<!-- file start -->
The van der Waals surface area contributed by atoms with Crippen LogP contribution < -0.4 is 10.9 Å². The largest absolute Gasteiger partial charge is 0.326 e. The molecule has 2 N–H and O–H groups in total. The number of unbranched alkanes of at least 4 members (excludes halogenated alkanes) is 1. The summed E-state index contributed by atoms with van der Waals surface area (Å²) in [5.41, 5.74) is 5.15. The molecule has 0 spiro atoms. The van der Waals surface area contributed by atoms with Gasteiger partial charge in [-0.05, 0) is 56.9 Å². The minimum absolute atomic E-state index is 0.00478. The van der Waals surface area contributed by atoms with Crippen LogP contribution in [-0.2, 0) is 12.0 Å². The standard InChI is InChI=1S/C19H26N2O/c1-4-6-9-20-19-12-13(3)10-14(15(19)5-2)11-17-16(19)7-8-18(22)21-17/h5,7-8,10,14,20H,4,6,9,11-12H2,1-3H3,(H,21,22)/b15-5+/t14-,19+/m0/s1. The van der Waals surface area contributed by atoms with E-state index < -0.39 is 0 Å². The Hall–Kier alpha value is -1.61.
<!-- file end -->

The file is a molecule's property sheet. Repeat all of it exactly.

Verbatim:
The van der Waals surface area contributed by atoms with Crippen LogP contribution < -0.4 is 10.9 Å². The largest absolute Gasteiger partial charge is 0.326 e. The molecule has 2 N–H and O–H groups in total. The number of unbranched alkanes of at least 4 members (excludes halogenated alkanes) is 1. The summed E-state index contributed by atoms with van der Waals surface area (Å²) in [5.41, 5.74) is 5.15. The molecule has 0 spiro atoms. The van der Waals surface area contributed by atoms with Gasteiger partial charge in [-0.05, 0) is 56.9 Å². The minimum absolute atomic E-state index is 0.00478. The van der Waals surface area contributed by atoms with Crippen LogP contribution in [-0.2, 0) is 12.0 Å². The standard InChI is InChI=1S/C19H26N2O/c1-4-6-9-20-19-12-13(3)10-14(15(19)5-2)11-17-16(19)7-8-18(22)21-17/h5,7-8,10,14,20H,4,6,9,11-12H2,1-3H3,(H,21,22)/b15-5+/t14-,19+/m0/s1. The van der Waals surface area contributed by atoms with E-state index < -0.39 is 0 Å². The Hall–Kier alpha value is -1.61.